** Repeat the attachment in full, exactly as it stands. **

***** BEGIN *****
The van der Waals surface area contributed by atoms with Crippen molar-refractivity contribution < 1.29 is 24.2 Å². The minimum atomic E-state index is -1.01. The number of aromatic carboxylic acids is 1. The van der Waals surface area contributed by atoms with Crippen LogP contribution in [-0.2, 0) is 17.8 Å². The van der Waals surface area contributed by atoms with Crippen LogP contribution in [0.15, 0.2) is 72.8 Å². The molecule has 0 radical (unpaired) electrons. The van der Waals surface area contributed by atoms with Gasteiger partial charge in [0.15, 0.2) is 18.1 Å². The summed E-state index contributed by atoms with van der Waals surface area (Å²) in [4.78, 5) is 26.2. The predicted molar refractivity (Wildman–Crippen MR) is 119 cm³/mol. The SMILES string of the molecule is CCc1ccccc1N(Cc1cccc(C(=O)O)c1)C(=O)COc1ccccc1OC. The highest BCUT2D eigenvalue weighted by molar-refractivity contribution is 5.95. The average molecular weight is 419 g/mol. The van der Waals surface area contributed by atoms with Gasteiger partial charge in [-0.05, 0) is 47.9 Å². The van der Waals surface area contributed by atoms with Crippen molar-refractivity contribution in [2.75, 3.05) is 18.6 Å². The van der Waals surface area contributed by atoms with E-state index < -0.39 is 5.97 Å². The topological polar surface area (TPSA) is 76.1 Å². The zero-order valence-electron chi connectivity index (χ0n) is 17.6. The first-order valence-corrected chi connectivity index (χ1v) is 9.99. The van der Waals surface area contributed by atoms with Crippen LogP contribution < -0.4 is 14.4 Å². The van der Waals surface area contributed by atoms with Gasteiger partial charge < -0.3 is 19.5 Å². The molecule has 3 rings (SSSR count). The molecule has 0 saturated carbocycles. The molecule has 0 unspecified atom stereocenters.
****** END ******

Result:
The van der Waals surface area contributed by atoms with Crippen molar-refractivity contribution < 1.29 is 24.2 Å². The minimum atomic E-state index is -1.01. The number of aromatic carboxylic acids is 1. The van der Waals surface area contributed by atoms with Crippen LogP contribution in [-0.2, 0) is 17.8 Å². The van der Waals surface area contributed by atoms with Crippen LogP contribution in [0.15, 0.2) is 72.8 Å². The molecule has 0 radical (unpaired) electrons. The van der Waals surface area contributed by atoms with Gasteiger partial charge in [0.15, 0.2) is 18.1 Å². The summed E-state index contributed by atoms with van der Waals surface area (Å²) in [4.78, 5) is 26.2. The predicted molar refractivity (Wildman–Crippen MR) is 119 cm³/mol. The SMILES string of the molecule is CCc1ccccc1N(Cc1cccc(C(=O)O)c1)C(=O)COc1ccccc1OC. The highest BCUT2D eigenvalue weighted by molar-refractivity contribution is 5.95. The average molecular weight is 419 g/mol. The van der Waals surface area contributed by atoms with Gasteiger partial charge in [-0.05, 0) is 47.9 Å². The van der Waals surface area contributed by atoms with Crippen molar-refractivity contribution in [2.75, 3.05) is 18.6 Å². The van der Waals surface area contributed by atoms with E-state index < -0.39 is 5.97 Å². The topological polar surface area (TPSA) is 76.1 Å². The zero-order valence-electron chi connectivity index (χ0n) is 17.6. The first-order valence-corrected chi connectivity index (χ1v) is 9.99. The van der Waals surface area contributed by atoms with Crippen LogP contribution < -0.4 is 14.4 Å². The van der Waals surface area contributed by atoms with Gasteiger partial charge < -0.3 is 19.5 Å². The molecule has 3 rings (SSSR count). The molecule has 0 saturated carbocycles. The molecule has 0 unspecified atom stereocenters.